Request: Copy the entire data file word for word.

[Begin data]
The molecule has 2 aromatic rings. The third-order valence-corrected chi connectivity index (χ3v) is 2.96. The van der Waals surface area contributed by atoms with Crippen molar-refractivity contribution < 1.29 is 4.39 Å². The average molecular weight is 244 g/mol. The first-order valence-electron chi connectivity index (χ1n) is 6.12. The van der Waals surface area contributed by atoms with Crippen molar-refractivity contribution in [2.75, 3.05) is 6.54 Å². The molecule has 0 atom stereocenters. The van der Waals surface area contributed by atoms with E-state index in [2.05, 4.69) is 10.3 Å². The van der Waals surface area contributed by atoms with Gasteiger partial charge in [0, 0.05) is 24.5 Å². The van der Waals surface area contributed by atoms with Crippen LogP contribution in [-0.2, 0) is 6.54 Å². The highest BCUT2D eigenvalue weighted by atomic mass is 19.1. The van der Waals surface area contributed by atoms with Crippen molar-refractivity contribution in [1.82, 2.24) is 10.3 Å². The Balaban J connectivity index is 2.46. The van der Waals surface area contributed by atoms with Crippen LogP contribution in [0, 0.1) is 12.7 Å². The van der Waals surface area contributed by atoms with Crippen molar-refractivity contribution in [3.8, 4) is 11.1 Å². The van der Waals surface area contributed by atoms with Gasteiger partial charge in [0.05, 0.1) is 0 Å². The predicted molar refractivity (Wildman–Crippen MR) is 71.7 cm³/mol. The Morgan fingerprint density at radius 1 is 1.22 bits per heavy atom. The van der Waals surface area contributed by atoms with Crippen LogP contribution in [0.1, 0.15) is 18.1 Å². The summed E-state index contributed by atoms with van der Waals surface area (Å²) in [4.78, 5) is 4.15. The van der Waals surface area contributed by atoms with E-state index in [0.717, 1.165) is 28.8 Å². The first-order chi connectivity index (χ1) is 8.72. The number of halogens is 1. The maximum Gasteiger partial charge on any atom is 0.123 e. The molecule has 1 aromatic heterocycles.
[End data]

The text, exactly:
The molecule has 2 aromatic rings. The third-order valence-corrected chi connectivity index (χ3v) is 2.96. The van der Waals surface area contributed by atoms with Crippen molar-refractivity contribution < 1.29 is 4.39 Å². The average molecular weight is 244 g/mol. The first-order valence-electron chi connectivity index (χ1n) is 6.12. The van der Waals surface area contributed by atoms with Crippen molar-refractivity contribution in [2.75, 3.05) is 6.54 Å². The molecule has 0 atom stereocenters. The van der Waals surface area contributed by atoms with E-state index in [2.05, 4.69) is 10.3 Å². The van der Waals surface area contributed by atoms with Gasteiger partial charge in [0, 0.05) is 24.5 Å². The van der Waals surface area contributed by atoms with Crippen LogP contribution in [-0.2, 0) is 6.54 Å². The highest BCUT2D eigenvalue weighted by atomic mass is 19.1. The van der Waals surface area contributed by atoms with Crippen molar-refractivity contribution in [1.82, 2.24) is 10.3 Å². The Balaban J connectivity index is 2.46. The van der Waals surface area contributed by atoms with Crippen LogP contribution in [0, 0.1) is 12.7 Å². The van der Waals surface area contributed by atoms with Crippen molar-refractivity contribution in [3.8, 4) is 11.1 Å². The van der Waals surface area contributed by atoms with Gasteiger partial charge in [0.05, 0.1) is 0 Å². The predicted molar refractivity (Wildman–Crippen MR) is 71.7 cm³/mol. The Morgan fingerprint density at radius 1 is 1.22 bits per heavy atom. The van der Waals surface area contributed by atoms with Crippen LogP contribution in [0.1, 0.15) is 18.1 Å². The summed E-state index contributed by atoms with van der Waals surface area (Å²) in [4.78, 5) is 4.15. The van der Waals surface area contributed by atoms with E-state index in [0.717, 1.165) is 28.8 Å². The first-order chi connectivity index (χ1) is 8.72. The number of halogens is 1. The maximum Gasteiger partial charge on any atom is 0.123 e. The molecule has 1 aromatic heterocycles.